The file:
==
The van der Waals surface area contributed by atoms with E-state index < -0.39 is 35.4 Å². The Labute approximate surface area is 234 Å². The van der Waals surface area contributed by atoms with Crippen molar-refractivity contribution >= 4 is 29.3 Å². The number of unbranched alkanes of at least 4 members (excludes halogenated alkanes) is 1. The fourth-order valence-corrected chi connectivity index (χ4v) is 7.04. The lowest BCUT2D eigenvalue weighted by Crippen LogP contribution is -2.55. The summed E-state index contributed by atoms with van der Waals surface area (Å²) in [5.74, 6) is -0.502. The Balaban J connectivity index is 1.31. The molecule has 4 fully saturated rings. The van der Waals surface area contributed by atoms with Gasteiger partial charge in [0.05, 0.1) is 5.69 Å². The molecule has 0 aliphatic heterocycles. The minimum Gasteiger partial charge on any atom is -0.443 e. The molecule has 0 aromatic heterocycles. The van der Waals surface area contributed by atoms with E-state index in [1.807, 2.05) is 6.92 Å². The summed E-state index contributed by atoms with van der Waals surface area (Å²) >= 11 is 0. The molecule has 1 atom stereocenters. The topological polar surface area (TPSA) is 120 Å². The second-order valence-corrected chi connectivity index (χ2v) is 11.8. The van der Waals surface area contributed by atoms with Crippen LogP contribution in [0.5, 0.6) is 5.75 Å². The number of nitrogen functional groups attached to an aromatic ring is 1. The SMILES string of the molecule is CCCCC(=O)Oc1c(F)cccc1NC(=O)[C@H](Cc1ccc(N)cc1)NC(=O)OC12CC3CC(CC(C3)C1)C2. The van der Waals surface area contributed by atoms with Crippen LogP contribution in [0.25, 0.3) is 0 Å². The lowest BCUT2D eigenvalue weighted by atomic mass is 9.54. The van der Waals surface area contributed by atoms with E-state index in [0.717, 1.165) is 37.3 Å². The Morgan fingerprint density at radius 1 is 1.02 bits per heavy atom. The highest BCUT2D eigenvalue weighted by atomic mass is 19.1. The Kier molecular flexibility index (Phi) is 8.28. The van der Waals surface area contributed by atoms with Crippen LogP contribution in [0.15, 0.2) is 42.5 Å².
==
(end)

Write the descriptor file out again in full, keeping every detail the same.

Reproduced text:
The van der Waals surface area contributed by atoms with E-state index < -0.39 is 35.4 Å². The Labute approximate surface area is 234 Å². The van der Waals surface area contributed by atoms with Crippen molar-refractivity contribution >= 4 is 29.3 Å². The number of unbranched alkanes of at least 4 members (excludes halogenated alkanes) is 1. The fourth-order valence-corrected chi connectivity index (χ4v) is 7.04. The lowest BCUT2D eigenvalue weighted by Crippen LogP contribution is -2.55. The summed E-state index contributed by atoms with van der Waals surface area (Å²) in [5.74, 6) is -0.502. The Balaban J connectivity index is 1.31. The molecule has 4 fully saturated rings. The van der Waals surface area contributed by atoms with Gasteiger partial charge in [0.05, 0.1) is 5.69 Å². The molecule has 0 aliphatic heterocycles. The minimum Gasteiger partial charge on any atom is -0.443 e. The molecule has 0 aromatic heterocycles. The van der Waals surface area contributed by atoms with E-state index in [1.807, 2.05) is 6.92 Å². The summed E-state index contributed by atoms with van der Waals surface area (Å²) >= 11 is 0. The molecule has 1 atom stereocenters. The topological polar surface area (TPSA) is 120 Å². The second-order valence-corrected chi connectivity index (χ2v) is 11.8. The van der Waals surface area contributed by atoms with Crippen LogP contribution in [0.5, 0.6) is 5.75 Å². The number of nitrogen functional groups attached to an aromatic ring is 1. The SMILES string of the molecule is CCCCC(=O)Oc1c(F)cccc1NC(=O)[C@H](Cc1ccc(N)cc1)NC(=O)OC12CC3CC(CC(C3)C1)C2. The van der Waals surface area contributed by atoms with Crippen LogP contribution in [0.25, 0.3) is 0 Å². The lowest BCUT2D eigenvalue weighted by atomic mass is 9.54. The van der Waals surface area contributed by atoms with E-state index in [0.717, 1.165) is 37.3 Å². The Morgan fingerprint density at radius 1 is 1.02 bits per heavy atom. The highest BCUT2D eigenvalue weighted by atomic mass is 19.1. The Kier molecular flexibility index (Phi) is 8.28. The van der Waals surface area contributed by atoms with Crippen LogP contribution in [0.15, 0.2) is 42.5 Å².